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HMD Global’s Nokia 7.1 can make a perfect budgeted Windows phone replacement

Admittedly, any Android phone can serve as a decent Microsoft/ Windows extension with a bit of finagling, but the new Nokia 7.1 seems like a device that embodies the old Windows Phone sentiment. Moving past the cacophony of current and former Windows phone users who still decry that there will never be a true Windows phone or Windows 10 Mobile replacement, I agree, wholeheartedly.

Microsoft Launcher

However, the Nokia 7.1 coupled with Microsoft’s earnest attempt to be a symbiote-like Android app developer, most of what made a Windows phone a premium Microsoft experience is not only found in this device but with the old camera UI retained by HMD Global, the photo experience begins to drum up those bittersweet nostalgic Lumia memories of old.

On October 4th, 2018, HMD Global, the new arbiters of Nokia’s hardware future, released the Nokia 7.1. On paper, the Nokia 7.1 sports a new but seemingly similar screen technology found in older Lumia devices and is paired with ZEISS Optics and a Lumia-like price point.

The exclusivity period that Microsoft held for the Carl Zeiss license is over and has been returned to Nokia for its future camera technologies.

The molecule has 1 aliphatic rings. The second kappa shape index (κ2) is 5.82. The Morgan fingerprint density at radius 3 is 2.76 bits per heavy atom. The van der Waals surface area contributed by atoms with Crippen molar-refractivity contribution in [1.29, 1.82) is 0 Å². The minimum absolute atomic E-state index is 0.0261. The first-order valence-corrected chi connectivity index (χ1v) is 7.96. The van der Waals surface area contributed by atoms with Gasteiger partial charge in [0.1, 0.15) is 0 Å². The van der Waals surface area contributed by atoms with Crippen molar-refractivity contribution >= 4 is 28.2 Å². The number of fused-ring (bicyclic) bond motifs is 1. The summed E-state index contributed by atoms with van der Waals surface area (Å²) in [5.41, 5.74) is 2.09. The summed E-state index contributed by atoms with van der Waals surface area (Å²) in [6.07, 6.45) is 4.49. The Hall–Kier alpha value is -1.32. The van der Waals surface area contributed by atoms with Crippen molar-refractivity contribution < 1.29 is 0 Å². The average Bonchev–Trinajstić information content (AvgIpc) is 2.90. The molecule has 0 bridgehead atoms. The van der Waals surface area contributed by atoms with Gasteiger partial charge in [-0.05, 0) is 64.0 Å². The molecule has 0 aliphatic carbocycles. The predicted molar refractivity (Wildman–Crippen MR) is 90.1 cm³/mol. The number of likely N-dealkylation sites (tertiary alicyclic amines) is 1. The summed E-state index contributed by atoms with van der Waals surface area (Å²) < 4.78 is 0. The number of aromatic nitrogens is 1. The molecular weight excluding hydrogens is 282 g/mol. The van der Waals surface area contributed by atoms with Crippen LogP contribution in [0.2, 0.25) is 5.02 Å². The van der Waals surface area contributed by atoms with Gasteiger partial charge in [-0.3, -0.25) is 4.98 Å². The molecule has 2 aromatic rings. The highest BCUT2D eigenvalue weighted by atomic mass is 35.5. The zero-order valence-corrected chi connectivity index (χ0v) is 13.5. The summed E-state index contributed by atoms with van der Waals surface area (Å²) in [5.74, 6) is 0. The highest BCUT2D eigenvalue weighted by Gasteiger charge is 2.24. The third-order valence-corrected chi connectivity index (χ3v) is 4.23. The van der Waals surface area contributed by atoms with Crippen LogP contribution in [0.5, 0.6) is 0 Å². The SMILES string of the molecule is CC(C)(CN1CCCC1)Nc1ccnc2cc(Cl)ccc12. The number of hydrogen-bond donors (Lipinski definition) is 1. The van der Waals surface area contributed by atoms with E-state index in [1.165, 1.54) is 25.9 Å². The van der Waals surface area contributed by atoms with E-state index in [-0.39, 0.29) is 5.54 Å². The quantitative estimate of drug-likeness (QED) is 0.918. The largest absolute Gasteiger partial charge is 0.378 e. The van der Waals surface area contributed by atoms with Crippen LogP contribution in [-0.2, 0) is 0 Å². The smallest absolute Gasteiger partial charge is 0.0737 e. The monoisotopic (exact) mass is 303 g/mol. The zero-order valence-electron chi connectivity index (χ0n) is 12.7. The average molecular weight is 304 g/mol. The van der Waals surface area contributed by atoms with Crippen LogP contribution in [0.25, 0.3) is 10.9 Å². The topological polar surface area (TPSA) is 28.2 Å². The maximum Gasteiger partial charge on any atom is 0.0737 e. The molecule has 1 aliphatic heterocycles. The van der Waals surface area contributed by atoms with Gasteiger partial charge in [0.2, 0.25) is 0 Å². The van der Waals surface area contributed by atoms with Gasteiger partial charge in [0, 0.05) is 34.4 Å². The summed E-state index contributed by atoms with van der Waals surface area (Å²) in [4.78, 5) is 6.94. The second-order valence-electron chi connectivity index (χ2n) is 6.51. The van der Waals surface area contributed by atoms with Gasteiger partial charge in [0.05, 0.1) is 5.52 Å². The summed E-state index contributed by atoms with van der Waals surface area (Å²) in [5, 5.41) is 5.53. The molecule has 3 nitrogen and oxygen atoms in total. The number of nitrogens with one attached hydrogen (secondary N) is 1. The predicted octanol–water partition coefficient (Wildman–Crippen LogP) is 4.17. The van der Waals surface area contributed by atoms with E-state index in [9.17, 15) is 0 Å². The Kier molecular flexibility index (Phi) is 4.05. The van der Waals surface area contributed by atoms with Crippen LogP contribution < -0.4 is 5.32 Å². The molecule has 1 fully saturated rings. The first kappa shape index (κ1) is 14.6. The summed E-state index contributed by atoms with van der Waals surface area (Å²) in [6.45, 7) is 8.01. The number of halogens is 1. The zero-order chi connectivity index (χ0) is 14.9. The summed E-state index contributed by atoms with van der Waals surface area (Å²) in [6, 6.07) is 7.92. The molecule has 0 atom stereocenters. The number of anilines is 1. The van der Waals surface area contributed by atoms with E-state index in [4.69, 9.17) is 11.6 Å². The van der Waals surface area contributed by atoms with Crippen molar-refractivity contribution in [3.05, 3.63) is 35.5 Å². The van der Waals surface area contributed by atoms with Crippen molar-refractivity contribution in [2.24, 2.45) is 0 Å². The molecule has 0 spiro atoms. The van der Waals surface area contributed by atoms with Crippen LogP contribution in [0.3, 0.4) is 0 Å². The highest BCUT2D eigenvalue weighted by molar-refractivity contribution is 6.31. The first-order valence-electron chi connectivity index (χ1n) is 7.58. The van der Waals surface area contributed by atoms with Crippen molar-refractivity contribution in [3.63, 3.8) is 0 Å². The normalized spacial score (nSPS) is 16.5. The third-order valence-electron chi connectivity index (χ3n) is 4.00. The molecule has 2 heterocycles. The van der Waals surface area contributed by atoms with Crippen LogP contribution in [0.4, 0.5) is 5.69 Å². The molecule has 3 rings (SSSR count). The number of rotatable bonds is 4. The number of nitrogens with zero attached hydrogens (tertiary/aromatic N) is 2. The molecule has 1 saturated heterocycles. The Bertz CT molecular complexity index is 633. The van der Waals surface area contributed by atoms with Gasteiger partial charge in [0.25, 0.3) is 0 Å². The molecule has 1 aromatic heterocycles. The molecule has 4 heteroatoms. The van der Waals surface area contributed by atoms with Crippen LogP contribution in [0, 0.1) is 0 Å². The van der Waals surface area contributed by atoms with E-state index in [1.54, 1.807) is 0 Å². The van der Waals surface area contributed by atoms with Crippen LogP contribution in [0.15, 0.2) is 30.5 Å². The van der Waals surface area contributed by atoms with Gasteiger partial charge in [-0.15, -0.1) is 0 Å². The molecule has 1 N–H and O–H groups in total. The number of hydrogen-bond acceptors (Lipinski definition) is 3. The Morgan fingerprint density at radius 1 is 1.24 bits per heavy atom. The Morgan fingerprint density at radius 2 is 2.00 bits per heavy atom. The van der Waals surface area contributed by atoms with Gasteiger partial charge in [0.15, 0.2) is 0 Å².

The new Android phone also has an HDR display panel that will really help those color in photos pop while adhering to Nokia’s reputation of clarity and detail density optics. Nokia is calling the updated display on the Nokia 7.1 is being pitched as PureDisplay.

The Nokia 7.1 is the first smartphone to come with PureDisplay screen technology for stunning HDR cinematic quality entertainment inside and out. With YouTube now supporting HDR content as well as your popular releases on Netflix and Amazon Prime, take your viewing experience to another level with higher contrast and great clarity; revealing the detail in both light and dark areas and stunning vibrant colours. Supporting HDR10, the Nokia 7.1 PureDisplay delivers higher contrast (1,000,000:1 dynamic contrast ratio) and greater clarity; revealing the detail in both light and dark areas as well as stunning vibrant colours.

Perhaps, more enticing than the display and camera technology is the Android One operating experience that comes stock on the phone. While the Nokia 7.1 does not house the latest and greatest from Qualcomm, the super light OS footprint should go a long way in mitigating the Android cruft that occurs with skinned Android.

We’ll have more on the device if/when we get our hands on it. As for now, the Nokia 7.1 is available for purchase globally in two variants  – 3GB/32GB for319€ and 4GB/64GB for 349€ in Gloss Midnight Blue and Gloss Steel.

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What have you replaced your Windows phone with?